Menthol cigarettes are popular among young adults and are disproportionately used by African American smokers. Menthol’s minty and cooling sensations have been hypothesized to enhance the appeal and reinforcement of smoking; however, differences in menthol’s subjective appeal across races have been inconsistent. This secondary data analysis examined differences in subjective appeal for smoking menthol versus non-menthol cigarettes between African American and White young adult smokers.
Young adults (ages 18–24) recruited from Amazon Mechanical Turk (December 2018–January 2019) completed an online survey of tobacco use behavior. Past year smokers (n = 1726) answered questions about subjective responses to smoking (reward, satisfaction, throat hit, craving reduction, and aversion).
Significantly more African American (73.2%) compared to White (52.4%) smokers preferred menthol cigarettes (p < .001). Menthol smokers reported greater positive and negative subjective responses to smoking than non-menthol smokers. Positive and negative subjective response were both associated with greater smoking intensity and lower cigarette harm perceptions. Interactions of menthol preference and race on indices of subjective appeal also emerged. African American non-menthol smokers reported lower levels of satisfaction, reward, and craving reduction compared to White non-menthol smokers.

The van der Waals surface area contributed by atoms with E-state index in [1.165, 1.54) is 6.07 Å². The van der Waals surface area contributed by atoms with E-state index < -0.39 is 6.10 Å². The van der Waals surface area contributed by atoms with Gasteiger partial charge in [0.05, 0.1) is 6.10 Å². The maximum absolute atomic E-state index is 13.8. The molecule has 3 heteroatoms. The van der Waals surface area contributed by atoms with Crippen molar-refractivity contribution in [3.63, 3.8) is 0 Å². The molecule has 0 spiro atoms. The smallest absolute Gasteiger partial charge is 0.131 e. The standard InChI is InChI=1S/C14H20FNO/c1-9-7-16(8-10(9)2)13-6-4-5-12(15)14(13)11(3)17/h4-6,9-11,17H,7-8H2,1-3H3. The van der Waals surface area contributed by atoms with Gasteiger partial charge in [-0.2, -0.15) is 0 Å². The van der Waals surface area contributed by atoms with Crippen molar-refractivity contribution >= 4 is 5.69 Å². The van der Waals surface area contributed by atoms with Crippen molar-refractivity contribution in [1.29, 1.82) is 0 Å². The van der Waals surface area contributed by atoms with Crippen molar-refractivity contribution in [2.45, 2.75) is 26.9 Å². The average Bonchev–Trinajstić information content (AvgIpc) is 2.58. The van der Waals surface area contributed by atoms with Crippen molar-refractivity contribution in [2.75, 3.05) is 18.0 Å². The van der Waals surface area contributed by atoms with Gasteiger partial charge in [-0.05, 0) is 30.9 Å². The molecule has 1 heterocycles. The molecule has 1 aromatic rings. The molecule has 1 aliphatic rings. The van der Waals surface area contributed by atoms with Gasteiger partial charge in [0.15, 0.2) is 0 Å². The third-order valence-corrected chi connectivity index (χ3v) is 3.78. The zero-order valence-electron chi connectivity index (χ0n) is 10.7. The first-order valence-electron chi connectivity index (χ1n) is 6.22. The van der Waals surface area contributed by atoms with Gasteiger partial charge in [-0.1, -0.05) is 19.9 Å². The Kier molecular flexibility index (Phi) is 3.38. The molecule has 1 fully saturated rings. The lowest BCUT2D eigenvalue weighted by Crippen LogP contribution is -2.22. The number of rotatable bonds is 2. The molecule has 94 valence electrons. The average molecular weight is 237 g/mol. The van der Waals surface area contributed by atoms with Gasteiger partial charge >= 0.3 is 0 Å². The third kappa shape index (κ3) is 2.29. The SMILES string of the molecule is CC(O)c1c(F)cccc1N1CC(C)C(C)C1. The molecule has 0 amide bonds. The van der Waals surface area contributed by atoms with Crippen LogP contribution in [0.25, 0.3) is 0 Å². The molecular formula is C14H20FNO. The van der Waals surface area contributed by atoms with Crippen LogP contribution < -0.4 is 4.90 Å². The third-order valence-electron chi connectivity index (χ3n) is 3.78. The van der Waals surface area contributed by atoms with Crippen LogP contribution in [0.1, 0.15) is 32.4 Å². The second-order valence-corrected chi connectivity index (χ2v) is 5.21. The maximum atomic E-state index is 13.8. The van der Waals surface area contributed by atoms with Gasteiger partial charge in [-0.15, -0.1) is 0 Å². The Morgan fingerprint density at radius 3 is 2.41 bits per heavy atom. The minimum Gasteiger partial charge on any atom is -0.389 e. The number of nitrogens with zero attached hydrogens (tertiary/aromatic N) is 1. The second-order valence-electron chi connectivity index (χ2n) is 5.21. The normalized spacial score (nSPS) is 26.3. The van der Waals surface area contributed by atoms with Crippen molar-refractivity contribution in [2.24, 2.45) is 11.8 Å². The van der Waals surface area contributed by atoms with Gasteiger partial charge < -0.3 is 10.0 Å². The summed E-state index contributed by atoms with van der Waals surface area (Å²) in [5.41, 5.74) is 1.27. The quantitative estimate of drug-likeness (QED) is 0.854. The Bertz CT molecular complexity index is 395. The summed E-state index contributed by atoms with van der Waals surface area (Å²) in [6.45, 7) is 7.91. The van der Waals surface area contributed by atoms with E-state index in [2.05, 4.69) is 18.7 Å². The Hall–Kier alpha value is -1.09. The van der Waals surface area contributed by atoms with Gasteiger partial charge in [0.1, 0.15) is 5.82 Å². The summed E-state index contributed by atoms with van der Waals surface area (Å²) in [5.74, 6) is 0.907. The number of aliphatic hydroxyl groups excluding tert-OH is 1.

The relationship between menthol preference and subjective response to smoking differs by race. Menthol is rated as more appealing than non-menthol smoking, and appeal indices were linked to smoking intensity and lower harm perceptions, indicating greater abuse liability of menthol cigarettes. Policies that ban menthol cigarettes may have a particularly positive impact on the cigarette smoking of African American young adult smokers.
The FDA issued an Advanced Notice of Proposed Rule Making to examine the role menthol in tobacco products to inform regulations to restrict or ban flavors. This study showed that menthol smokers reported greater appeal to smoking than non-menthol smokers; and an interaction of race x menthol preference showed African American non-menthol smokers reported the lowest levels of appeal to smoking. Multiple indices of cigarette appeal were positively correlated with smoking intensity and lower cigarette harm perceptions, highlighting the addiction potential of menthol cigarettes. Findings suggest a menthol cigarette ban could help reduce tobacco use among young adults.